Even if the shopgirl hadn't shown Oprah the purse based on appearance, it may not have had to do with her color. Maybe that woman wouldn't have shown me the purse either.

      However, I believe the shopkeeper's point of view because a) their job is to sell expensive items and they know that wealthy people can look "regular" and b) Oprah has a history of looking at the world through the lens of bias and accusing others of racism. This is not the first or even second time she's done this. She seems to immediately assume that somebody doesn't want to do something for her because she's black, when there other valid reasons.

      My point was despite the wonderful life she has made for herself, both through hard work and a great amount of luck, and the millions who worship her, she is still interpreting any misunderstanding as racism. It's a very narrow viewpoint she's not been able to grow beyond, and because of that, she is not able to fully appreciate the great gifts she's been given.

      I have no idea if Switzerland has "unexamined stereotypes about race" but certainly, in the US, racism is not unexamined.

      There are racists in the US and probably Switzerland, just like there are people who fire people because of cancer.

      There are also cancer patients who assume their disease is why they are being fired, when it could be something else entirely. If you look at the world through a monocle, whether it be cancer or race, and never try to see things in a larger sense, you are always going to have a small focus and you will never be able to truly appreciate what you do have.

    2. Ann, I really appreciate your long reply. You are so generous to me and your other readers - I am grateful. And bottom line, I think you are absolutely right about keeping a positive focus and an open mind. And that means all of us - not just those of us with cancer. (I myself am in the "nervous NED" category - several years out from a Triple Negative IDC diagnosis and double mastectomy, and still Stage 1, as far as I know.)

      Speaking of my lack of knowledge: I should emphasize that I have no way to know what really happened in Switzerland; it might have no relation to Oprah's race at all. I'm shocked anyone buys $38,000 purses, in any event.

      Where we might differ is in our view of how stereotypes tend to work in the brain. I am a nerdy cognitive-science-researcher type, so that probably gives me an unusual perspective. But I do want to assure you, mine is not an accusatory, negative perspective. I am a big believer in people's intrinsic goodness, and also in our ability to make positive change in the world, if we work together. I really don't want to hijack your thread, but if anyone wants to read up on this topic, they could check out the recent book by Banaji and Greenwald called "Blindspot."

      Thanks again for your honest, powerful writing. It means a lot to me to be able to learn from your blog.

  24. Ann
    You are amazing. You capture how I and so many others feel. Your writing is also of a really high quality and I agree I think this piece should have a wider audience.
    I think of you a lot, sending strength from Australia.

  25. Ann,
    It is amazing how well you express what so many of us feel and think. I am not at your point. (You are in my prayers, by the way.) But, once you have been through "the works" (chemo, surgery, radiation), and had a recurrence anyway, your whole outlook on life and the future changes.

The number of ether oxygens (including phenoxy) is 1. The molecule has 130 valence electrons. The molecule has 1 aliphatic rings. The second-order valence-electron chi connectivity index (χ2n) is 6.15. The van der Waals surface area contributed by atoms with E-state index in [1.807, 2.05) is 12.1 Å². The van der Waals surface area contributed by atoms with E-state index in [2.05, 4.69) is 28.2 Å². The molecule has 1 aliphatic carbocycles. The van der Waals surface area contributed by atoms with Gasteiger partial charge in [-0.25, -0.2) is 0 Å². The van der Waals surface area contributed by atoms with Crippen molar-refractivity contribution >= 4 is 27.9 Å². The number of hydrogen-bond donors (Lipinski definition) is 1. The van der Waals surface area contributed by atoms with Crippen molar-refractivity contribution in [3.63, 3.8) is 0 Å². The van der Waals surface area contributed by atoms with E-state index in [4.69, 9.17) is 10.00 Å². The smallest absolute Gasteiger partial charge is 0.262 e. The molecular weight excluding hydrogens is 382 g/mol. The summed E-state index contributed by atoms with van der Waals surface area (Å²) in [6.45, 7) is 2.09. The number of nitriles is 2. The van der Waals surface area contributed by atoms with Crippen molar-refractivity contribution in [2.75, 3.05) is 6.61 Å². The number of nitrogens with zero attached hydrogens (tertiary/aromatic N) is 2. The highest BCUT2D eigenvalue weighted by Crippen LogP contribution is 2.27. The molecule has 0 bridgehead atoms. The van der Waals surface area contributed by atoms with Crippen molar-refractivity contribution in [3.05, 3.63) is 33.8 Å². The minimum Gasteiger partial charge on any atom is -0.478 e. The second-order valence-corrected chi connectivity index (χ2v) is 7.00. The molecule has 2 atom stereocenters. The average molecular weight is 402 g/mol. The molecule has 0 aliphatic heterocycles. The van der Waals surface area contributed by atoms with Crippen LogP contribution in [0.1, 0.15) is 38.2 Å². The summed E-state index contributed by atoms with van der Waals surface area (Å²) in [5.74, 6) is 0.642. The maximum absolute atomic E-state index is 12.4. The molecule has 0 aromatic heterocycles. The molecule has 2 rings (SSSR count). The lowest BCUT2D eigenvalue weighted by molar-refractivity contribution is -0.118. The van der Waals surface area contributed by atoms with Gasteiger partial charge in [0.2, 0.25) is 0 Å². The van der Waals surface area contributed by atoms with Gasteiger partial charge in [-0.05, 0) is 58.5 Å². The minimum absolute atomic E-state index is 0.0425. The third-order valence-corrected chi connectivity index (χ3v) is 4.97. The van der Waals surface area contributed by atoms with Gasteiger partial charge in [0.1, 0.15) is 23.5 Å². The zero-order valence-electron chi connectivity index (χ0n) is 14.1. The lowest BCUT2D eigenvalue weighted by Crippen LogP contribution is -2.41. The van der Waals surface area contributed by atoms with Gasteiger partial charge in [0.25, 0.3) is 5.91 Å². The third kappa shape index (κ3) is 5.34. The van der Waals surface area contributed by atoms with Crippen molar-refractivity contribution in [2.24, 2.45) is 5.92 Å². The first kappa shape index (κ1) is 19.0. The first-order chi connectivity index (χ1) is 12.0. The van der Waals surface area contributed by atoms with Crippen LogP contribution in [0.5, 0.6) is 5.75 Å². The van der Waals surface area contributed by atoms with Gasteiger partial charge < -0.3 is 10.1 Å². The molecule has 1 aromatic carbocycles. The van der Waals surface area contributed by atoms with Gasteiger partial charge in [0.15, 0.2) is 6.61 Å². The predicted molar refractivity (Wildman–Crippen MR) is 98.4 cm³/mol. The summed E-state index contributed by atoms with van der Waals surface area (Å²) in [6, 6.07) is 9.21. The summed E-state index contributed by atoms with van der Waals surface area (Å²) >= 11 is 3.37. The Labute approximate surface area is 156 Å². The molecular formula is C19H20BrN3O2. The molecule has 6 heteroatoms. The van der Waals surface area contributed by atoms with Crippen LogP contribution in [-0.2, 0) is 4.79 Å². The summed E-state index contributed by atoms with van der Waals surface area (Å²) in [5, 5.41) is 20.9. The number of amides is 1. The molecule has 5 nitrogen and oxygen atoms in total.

Even though I just got word I was in remission, I so get this. I know not only will my health never return to what it use to be even if I stay in remission, but that I have no guarantees of how permanent or how long remission will be. In fact one young resident admitted once in the bones, recurrences tend to keep happening. (I used the "teacher look" on him to get him to talk - he was young enough it worked. I think my oncologists suspect something. I have been accused of "scaring the residents." LOL)

    I find I often hesitate at planning for the future. I recently started volunteering again for a small private school as their music teacher. Last year, I was planning a program for them and starting a recorder class, when I was suddenly diagnosed with mets to the spine and had to go back into treatment immediately. So now, as I am looking at Christmas programs, the thought keeps going through my head, pick something they can keep working at without me IF.....

    When my older daughter asked if I was going to make my grandbaby a Christmas stocking or if she needed to, I jumped at the chance. Why? He will have something to remember his grandma by, IF.....

    When my youngest wanted to take a position in Europe, I had to bite my tongue and force myself to encourage her to take the opportunity of a lifetime, because echoing inside my head was that what IF.....

    Ann, I truly think you need to consider turning this blog into a book. And then, it ought to be required reading in med school for oncologists. It would give them a view inside their patients' world that they can't get in just their short appointments and many tests and scans.
    Elizabeth J.

  26. Hi Ann I just watched your mini movie and you and yourmfamilymare so precious. I've followed you since late 2011 and I was mean to you in a message and I want to say I'm sorry. You are a wonderful amazing woman. You have helped many people with your blog and your writing on You are so beautiful. Much love to you and your family.

    1. Amy, thank you for the apology. I always admire somebody who can do that.

      That said, I have no memory of your being mean to me! It takes a kind hear to say they are sorry for something. *hugs*

  27. Awe thanks Ann for being so gracious, I agree with your other readers that you are an amazing candid writer with realism and humor. I know a publisher would be very interested in your story. That would be a great idea to publish a book titled "But Doctor I Hate Pink" I think it would be great for families, BC patients and the health care community. My sister would have really enjoyed your writing.

  28. As soon as I saw "B4YA" my brain went, "ooh, cancer gene"…oh dear!


Thank you for commenting. If the post is over 14 days old, the comment will be moderated and will approved later. This is a spam prevention technique - but I love to hear from you!